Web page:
Ellroy, master of California noir (Perfidia, 2014, etc.), serves up a heaping helping of mayhem in this second volume of his Second L.A. Quartet.
If there’s a constant in Ellroy’s storytelling, apart from snappy prose, it’s that there’s a fine and often indistinguishable line between good guys and bad guys: His cops are dirty, his villains sometimes blessed with noble virtues. There’s not much nobility in this new novel, though, which picks up after Pearl Harbor in the uneasy months when Nazis are floating around on the streets of Tijuana and LA, soldiers and sailors are battling zoot-suiters, Father Coughlin is sputtering anti-Semitic propaganda across the line on Mexican radio, and Japanese-Americans are being rounded up for internment. But even the beleaguered nisei take time to cast out a few slurs at the Chinese for whom they’re confused, while the LA constabulary scours the streets. “How come we’re not rousting the dagos and the Krauts?” wonders one, even as everyone avoids the elephant in the room, a shipment of gold that’s gone missing. It being Ellroy, there are tangled storylines aplenty as well as a large dramatis personae, many of whom will be familiar to readers of Perfidia. About the best of them is the Japanese-American police investigator Hideo Ashida, who harbors no illusions about his clientele: “Lustful men and corrupt women. It was ghastly business.” Lead player Elmer Jackson, a world-weary flatfoot, has his good points, too, but he’d rather be back in vice than on the Alien Squad, where it "was Japs twelve days a week." Mix in Mary Jane–dealing starlets, sleazy informants, synarchist gangsters, “cops in the Silver Shirts and German-American Bund,” Orson Welles and Walter Pidgeon in a decidedly non–Hays Code film sequence, and a thousand other threads, and you’ve got a raucous tale that will likely leave you in need of a shower and a Disney film.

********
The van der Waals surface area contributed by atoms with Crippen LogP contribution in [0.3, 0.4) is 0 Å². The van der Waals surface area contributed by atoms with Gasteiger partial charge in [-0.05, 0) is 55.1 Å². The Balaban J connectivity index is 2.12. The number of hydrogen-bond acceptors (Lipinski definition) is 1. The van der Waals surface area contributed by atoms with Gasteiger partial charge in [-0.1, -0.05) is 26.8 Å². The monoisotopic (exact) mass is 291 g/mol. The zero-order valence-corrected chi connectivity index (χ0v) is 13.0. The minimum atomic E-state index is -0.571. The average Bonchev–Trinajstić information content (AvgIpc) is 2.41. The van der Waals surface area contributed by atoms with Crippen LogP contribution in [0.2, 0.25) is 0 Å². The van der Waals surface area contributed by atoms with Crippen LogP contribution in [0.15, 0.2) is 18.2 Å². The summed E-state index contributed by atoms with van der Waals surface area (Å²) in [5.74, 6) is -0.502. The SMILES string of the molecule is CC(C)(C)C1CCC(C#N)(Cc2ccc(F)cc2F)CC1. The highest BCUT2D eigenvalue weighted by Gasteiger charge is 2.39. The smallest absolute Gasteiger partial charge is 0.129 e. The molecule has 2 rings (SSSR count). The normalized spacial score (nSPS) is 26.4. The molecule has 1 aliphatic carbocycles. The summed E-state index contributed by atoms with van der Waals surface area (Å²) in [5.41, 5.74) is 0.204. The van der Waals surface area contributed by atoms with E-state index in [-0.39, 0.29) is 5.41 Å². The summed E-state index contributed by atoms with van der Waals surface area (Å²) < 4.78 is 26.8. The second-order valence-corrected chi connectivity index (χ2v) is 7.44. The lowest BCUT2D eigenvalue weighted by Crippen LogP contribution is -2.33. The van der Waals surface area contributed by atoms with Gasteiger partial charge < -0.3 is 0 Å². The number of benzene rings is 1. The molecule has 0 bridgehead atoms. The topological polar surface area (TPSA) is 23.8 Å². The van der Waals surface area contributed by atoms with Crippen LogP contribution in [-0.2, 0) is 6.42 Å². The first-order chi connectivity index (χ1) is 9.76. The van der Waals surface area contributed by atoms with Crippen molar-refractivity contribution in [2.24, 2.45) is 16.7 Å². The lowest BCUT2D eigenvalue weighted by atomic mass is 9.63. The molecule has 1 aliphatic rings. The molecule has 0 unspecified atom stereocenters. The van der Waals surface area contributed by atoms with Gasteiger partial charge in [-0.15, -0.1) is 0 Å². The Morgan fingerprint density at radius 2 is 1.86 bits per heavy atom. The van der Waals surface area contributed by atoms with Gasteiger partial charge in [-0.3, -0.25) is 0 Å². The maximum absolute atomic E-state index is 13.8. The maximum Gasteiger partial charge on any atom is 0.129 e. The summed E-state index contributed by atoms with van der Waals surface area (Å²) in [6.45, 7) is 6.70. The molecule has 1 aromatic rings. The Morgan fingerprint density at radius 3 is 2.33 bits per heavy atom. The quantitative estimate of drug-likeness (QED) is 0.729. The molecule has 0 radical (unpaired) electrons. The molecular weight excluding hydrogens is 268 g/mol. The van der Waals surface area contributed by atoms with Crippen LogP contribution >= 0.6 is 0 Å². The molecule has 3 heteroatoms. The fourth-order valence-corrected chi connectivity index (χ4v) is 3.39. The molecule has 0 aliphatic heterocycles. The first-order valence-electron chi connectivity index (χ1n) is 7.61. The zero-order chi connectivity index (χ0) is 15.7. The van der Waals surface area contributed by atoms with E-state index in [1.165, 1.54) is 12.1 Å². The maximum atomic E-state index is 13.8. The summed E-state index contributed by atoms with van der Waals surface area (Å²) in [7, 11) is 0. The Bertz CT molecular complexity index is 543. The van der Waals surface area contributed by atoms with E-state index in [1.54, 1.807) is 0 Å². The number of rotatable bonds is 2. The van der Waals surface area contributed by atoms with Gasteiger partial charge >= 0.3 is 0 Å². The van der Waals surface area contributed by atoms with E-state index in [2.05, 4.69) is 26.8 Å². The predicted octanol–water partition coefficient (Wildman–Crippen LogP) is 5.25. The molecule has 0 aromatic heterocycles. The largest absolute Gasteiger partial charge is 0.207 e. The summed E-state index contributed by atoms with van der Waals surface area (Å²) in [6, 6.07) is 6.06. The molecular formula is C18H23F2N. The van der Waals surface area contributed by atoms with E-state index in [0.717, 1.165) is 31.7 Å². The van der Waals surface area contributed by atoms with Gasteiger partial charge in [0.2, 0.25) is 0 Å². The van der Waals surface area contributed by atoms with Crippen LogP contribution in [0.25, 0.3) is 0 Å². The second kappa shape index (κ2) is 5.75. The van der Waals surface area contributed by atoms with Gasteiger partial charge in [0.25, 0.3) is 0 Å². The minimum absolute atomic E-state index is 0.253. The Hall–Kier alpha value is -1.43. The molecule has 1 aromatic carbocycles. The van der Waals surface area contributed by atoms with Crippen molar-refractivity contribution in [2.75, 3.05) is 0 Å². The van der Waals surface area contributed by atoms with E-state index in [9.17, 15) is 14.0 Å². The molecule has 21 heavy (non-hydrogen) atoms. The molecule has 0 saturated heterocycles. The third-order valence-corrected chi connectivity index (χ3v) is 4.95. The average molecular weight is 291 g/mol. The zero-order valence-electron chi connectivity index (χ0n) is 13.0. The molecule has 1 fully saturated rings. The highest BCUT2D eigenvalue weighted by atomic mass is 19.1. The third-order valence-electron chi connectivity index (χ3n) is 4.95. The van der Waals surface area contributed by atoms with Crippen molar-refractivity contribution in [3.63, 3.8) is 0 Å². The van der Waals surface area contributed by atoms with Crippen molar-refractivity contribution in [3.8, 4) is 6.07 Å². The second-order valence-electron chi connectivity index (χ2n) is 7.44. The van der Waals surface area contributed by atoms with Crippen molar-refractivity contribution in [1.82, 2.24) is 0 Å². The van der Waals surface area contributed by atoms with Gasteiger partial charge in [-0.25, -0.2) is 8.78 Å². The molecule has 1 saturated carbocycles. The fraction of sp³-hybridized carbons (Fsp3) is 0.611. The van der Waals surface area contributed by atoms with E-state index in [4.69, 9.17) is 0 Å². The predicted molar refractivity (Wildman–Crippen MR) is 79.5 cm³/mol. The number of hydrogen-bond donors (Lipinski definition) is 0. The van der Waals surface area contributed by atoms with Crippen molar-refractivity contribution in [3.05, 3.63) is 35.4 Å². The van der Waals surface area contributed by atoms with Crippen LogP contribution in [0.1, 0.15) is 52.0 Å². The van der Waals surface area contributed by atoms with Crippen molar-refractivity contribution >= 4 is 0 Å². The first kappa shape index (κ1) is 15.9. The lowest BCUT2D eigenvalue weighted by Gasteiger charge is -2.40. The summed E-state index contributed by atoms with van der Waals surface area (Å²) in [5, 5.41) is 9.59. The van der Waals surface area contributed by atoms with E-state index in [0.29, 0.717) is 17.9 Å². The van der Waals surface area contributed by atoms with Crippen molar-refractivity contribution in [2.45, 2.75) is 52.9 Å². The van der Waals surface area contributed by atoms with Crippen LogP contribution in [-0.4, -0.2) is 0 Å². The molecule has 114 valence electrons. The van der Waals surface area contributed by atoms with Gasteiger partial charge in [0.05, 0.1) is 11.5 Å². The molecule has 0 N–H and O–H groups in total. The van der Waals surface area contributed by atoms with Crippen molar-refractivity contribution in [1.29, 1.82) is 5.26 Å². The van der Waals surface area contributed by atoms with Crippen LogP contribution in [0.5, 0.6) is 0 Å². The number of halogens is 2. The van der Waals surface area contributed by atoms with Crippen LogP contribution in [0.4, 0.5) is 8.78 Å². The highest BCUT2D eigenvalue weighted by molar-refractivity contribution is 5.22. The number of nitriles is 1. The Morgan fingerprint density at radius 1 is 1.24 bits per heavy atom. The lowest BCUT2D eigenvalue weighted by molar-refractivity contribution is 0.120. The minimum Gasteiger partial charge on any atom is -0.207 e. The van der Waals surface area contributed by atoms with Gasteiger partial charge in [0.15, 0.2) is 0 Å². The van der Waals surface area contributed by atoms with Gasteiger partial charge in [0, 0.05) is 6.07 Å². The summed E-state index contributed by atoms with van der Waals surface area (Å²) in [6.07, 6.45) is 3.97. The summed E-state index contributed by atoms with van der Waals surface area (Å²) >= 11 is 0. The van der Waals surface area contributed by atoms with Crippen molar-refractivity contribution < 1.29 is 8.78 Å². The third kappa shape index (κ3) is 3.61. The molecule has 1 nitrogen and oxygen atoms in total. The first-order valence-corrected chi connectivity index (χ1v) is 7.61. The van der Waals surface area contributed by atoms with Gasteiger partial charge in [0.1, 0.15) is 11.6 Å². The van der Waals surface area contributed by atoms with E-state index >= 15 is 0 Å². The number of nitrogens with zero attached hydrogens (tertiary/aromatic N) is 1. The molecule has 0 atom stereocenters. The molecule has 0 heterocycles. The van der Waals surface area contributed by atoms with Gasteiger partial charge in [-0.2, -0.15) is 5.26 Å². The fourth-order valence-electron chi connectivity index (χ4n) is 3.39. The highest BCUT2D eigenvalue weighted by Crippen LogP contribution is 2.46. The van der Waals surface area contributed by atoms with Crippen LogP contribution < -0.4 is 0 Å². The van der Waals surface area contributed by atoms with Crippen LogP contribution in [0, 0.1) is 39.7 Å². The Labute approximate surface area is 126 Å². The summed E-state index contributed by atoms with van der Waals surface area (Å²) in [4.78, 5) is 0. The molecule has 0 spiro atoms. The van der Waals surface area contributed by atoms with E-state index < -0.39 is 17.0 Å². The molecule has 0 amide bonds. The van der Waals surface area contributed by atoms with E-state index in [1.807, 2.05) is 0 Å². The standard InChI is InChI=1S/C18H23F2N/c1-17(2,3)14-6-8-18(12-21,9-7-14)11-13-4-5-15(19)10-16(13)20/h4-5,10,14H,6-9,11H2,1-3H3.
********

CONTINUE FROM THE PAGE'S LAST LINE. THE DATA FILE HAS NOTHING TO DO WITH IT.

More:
A gritty, absorbing novel that proves once again that Ellroy is the rightful heir of Chandler, Cain, and Hammett.